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Where are we now?


Posted on 20 February 2017

A really great question posed by David Bowie in his Black Star album…..and never more relevant to the business market than in these rapidly changing political times. I’m not sure the answer lies in the Black Star album but who knows?

Certainly the 2016 Annual Growth Report by Albion Ventures (published in November 2016 based on surveys in July 2016) sheds some light on the answer as regards SMEs, albeit that it’s potentially already out of date in this fast changing environment.

One measure considered in the report is SME’s confidence in growth which, at one end of the spectrum shows the Midlands topping the UK at 70% (followed by East Anglia at 69% and London at 65%) and, at the lower end, a sobering low 39% for Wales. Generally speaking, the levels seem quite high to me, perhaps reflecting the need for SME owners to be optimists by nature, and the fact that unless a business is very directly affected by the potential impacts of Brexit (e.g. significant imports with weakened Sterling value) sentiment remains robust….at least for now. The regional variances are surprisingly marked though.

In fact, on the Brexit topic, the survey shows that whilst only 6% regard it as a specific barrier to growth, 54% of CEO’s under 35 think it will “hinder access to new markets”. It also shows that Brexit concern is, predictably, highest in Scotland and London, and that younger CEO’s are more concerned than older ones.

As regards the variability of SME’s confidence in growth across different sectors of the economy, the survey shows quite a range – confidence is highest in manufacturing (73%), with IT/Telecoms at 65%, retailing at 54% and construction at 48%. I’m struggling to find logic as to why the ranking is as it is, but maybe it reflects the more global markets for manufactured products (so less reliant on the UK market and less affected by Brexit fears), and IT/Telecoms being a generally younger and more dynamic sector than some.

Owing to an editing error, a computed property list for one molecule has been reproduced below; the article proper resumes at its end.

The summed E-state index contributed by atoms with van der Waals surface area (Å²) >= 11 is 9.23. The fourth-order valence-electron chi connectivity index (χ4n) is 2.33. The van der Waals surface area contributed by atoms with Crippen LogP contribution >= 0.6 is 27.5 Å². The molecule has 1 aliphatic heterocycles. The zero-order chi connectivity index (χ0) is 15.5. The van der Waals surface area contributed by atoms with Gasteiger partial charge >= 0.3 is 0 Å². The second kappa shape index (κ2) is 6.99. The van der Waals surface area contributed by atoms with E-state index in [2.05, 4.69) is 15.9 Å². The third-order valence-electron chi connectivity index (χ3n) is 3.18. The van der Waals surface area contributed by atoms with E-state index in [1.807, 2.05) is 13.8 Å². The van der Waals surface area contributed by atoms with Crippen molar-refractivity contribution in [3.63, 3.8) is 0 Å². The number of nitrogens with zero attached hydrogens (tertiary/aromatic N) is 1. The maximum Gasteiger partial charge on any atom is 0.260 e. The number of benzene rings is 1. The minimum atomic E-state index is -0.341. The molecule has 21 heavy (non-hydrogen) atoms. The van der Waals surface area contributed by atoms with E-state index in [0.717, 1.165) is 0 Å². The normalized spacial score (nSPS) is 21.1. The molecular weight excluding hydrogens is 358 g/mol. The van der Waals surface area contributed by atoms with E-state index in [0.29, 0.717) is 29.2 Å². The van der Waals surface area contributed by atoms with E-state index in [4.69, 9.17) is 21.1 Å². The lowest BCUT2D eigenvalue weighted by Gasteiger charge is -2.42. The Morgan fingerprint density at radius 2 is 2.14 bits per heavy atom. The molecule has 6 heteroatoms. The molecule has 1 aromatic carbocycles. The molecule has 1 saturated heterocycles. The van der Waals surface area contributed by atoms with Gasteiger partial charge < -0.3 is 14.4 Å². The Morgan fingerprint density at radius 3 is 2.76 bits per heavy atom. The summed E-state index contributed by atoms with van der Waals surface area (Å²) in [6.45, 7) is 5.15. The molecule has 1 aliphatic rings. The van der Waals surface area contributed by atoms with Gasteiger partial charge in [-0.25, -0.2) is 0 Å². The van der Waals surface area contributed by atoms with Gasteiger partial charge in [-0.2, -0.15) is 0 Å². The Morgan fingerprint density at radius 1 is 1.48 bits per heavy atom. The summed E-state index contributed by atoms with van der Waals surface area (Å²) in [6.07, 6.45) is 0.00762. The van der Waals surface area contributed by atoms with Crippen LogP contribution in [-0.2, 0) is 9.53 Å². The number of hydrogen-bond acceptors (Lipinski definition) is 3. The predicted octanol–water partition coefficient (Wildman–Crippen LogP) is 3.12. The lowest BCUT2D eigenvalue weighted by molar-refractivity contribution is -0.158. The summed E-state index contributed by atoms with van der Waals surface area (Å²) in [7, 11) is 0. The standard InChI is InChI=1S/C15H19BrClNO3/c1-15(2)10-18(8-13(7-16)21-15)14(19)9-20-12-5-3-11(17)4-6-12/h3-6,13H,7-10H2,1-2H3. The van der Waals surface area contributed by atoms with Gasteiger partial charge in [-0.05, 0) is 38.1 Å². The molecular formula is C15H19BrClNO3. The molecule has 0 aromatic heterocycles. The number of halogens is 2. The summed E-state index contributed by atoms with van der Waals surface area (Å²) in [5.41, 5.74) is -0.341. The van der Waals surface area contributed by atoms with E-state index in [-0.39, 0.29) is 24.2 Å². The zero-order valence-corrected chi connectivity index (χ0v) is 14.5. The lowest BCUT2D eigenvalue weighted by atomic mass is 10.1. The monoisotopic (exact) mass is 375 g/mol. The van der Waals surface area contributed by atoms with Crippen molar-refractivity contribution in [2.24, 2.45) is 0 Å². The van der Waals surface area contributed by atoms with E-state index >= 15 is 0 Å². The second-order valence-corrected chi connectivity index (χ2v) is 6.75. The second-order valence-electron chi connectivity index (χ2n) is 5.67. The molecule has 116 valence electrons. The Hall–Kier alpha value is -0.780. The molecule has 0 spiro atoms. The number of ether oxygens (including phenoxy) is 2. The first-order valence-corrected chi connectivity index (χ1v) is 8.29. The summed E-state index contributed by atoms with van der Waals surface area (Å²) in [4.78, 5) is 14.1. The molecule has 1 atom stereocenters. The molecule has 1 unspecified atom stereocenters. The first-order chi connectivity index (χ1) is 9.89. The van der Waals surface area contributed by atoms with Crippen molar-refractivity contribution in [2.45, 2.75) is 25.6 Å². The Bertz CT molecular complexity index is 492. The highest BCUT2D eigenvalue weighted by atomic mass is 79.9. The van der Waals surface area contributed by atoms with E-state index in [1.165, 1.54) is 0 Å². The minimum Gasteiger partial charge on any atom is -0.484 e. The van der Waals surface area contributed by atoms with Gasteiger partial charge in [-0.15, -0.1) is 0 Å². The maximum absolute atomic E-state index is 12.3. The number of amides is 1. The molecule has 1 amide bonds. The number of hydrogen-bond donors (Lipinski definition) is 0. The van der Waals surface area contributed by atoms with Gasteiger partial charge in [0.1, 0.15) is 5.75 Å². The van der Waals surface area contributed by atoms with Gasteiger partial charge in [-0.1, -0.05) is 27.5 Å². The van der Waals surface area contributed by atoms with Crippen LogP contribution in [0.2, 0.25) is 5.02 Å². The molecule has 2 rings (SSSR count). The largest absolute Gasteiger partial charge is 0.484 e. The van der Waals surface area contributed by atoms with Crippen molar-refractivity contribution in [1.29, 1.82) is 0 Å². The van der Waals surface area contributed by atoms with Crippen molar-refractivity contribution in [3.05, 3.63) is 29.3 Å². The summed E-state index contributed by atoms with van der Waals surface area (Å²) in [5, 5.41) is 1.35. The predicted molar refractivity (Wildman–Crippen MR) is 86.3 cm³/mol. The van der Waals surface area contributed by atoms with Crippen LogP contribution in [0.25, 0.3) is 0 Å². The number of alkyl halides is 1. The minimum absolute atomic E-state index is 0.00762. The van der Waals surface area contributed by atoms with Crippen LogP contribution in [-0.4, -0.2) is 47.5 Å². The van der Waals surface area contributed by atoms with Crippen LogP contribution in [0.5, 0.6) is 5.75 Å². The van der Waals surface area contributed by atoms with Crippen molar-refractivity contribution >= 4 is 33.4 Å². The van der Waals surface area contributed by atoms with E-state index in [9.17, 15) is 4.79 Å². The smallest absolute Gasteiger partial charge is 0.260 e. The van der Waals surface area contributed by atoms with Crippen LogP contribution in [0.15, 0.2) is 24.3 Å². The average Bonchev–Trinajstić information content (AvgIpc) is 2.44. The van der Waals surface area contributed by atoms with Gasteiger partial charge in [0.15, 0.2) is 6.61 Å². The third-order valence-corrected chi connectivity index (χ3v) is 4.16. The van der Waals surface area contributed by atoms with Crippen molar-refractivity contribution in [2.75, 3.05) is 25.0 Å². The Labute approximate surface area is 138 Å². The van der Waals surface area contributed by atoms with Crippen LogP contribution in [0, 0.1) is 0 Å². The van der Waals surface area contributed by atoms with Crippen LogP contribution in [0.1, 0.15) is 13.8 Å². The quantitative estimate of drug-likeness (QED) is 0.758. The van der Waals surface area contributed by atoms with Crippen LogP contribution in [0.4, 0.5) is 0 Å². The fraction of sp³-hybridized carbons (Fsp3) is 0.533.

Interestingly, issues with “red tape and bureaucracy” has fallen from top spot in the list of SME’s grouses for the first time in 4 years; it’s been pipped by the difficulty in finding appropriately skilled staff - and that promises to be an enduring issue because 50% of SME’s with more than 5 staff are looking to recruit between mid-2016 and mid-2018. There are of course Brexit related concerns here, albeit more acute in sectors like Care and Agriculture than in some others. The fact remains though, that without the right people, there will be a natural brake on SMEs’ growth to the extent that robotics and IT can’t replace manpower.

Finally, and on a positive, it seems that access to funding continues to improve for SMEs, now ranking at 13th in the list of issues facing SMEs. Our experience supports this trend, which we think partly results from the long-term, steady growth of asset-based lending which in recent years has been augmented by increasing numbers of alternative finance providers and private capital investors. We hope that continues and that the recent wobbles in (mainly large US based) P2P providers’ share prices (as currency values shift, defaults begin to occur and, in the US, interest rates rise) are merely growing pains always associated with new industries. 

So, pending some unpredicted political or economic event, the outlook for 2017 looks good to us at Smith Cooper  - and that’s certainly borne out by the workload across our 3 Corporate Finance divisions and, more critically, the pipeline and level of enquiries. What’s almost certain however,  is that there will be a few surprises that spring up from the fast changing political and financial landscape we operate within; as such, getting a grip on options, having a contingency plan  and making ready expansion or exit plans is a good strategy – and one that we’d be pleased to help with.

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